Tasteless headline in tribute to what Democratic bronze medalist John Edwards is doing with the e-mails of sympathy he solicited after announcing his wife's incurable cancer:
Visitors to the Edwards site who choose to "send a note to Elizabeth and John" are first taken to a heartfelt letter from the candidate that was written the day after he learned that his wife's cancer had returned. Edwards thanks readers for their "prayers and wishes," vows that he and Elizabeth will "keep a positive attitude always look for the silver lining" and declares that "our campaign goes on and it goes on strongly."
Anyone who then chooses to send a note of sympathy to the Edwardses—and, thus, provide his or her e-mail address—automatically becomes part of the Edwards campaign's online e-mail database, a list that is crucial to any campaign's ability to raise vast amounts of money over the Internet.
If you sent a note to the Edwardses before the critical March 31 end-of-the-quarter fundraising deadline, you would have received frantic e-mail solicitations from the campaign, such as the one on March 28 from Edwards campaign manager David Bonior titled, "96 hours to show substance works." The solicitation asked for "$25, $50 or any amount you can afford to give."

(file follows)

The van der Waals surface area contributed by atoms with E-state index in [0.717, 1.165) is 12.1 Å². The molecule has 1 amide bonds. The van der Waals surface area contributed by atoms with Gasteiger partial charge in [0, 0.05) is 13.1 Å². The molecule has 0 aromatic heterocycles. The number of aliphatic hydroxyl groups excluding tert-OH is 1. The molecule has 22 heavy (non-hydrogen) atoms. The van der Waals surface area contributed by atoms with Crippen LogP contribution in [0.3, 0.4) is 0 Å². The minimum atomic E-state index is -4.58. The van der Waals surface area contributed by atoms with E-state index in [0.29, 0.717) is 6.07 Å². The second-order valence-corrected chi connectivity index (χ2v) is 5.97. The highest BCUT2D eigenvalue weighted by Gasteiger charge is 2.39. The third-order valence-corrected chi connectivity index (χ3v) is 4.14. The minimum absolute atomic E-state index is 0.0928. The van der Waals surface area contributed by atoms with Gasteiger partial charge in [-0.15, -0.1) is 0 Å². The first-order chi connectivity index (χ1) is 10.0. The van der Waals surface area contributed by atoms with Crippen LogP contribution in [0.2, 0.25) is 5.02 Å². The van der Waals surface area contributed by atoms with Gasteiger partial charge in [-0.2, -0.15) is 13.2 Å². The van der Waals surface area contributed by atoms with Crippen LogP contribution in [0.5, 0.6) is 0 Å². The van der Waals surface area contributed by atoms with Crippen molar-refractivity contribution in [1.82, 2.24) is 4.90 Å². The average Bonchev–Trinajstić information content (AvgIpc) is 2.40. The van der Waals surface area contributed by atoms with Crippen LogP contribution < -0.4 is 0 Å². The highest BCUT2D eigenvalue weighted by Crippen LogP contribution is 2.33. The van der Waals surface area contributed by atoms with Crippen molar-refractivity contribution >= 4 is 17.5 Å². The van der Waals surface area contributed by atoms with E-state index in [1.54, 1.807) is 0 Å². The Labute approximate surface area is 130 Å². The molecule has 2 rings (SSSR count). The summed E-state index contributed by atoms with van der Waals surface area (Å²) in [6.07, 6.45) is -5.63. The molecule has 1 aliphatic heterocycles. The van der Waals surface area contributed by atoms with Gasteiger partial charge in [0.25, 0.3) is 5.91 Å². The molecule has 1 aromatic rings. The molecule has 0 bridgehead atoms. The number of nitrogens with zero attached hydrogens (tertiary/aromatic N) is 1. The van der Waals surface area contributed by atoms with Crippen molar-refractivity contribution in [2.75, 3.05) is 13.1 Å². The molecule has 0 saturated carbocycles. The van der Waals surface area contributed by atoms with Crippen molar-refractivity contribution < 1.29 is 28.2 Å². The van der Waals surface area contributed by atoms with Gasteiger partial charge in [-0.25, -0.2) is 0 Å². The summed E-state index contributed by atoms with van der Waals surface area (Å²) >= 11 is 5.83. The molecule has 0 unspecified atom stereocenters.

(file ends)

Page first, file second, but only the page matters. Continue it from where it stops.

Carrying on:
Caveat emptor, obviously. If you're using a form on a candidate's website, you should deduce that you're joining a vast and pitiless Borg and it will send you e-mails until you unsubscribe or your grandchildren die of old age, whatever comes first. Edwards' campaign was smart to transform its crisis into a fundraising opportunity.
That said, the public tear-shedding about brave Elizabeth Edwards and the heroism of people who spend all their time running for president can stop now, thanks. These people aren't normal.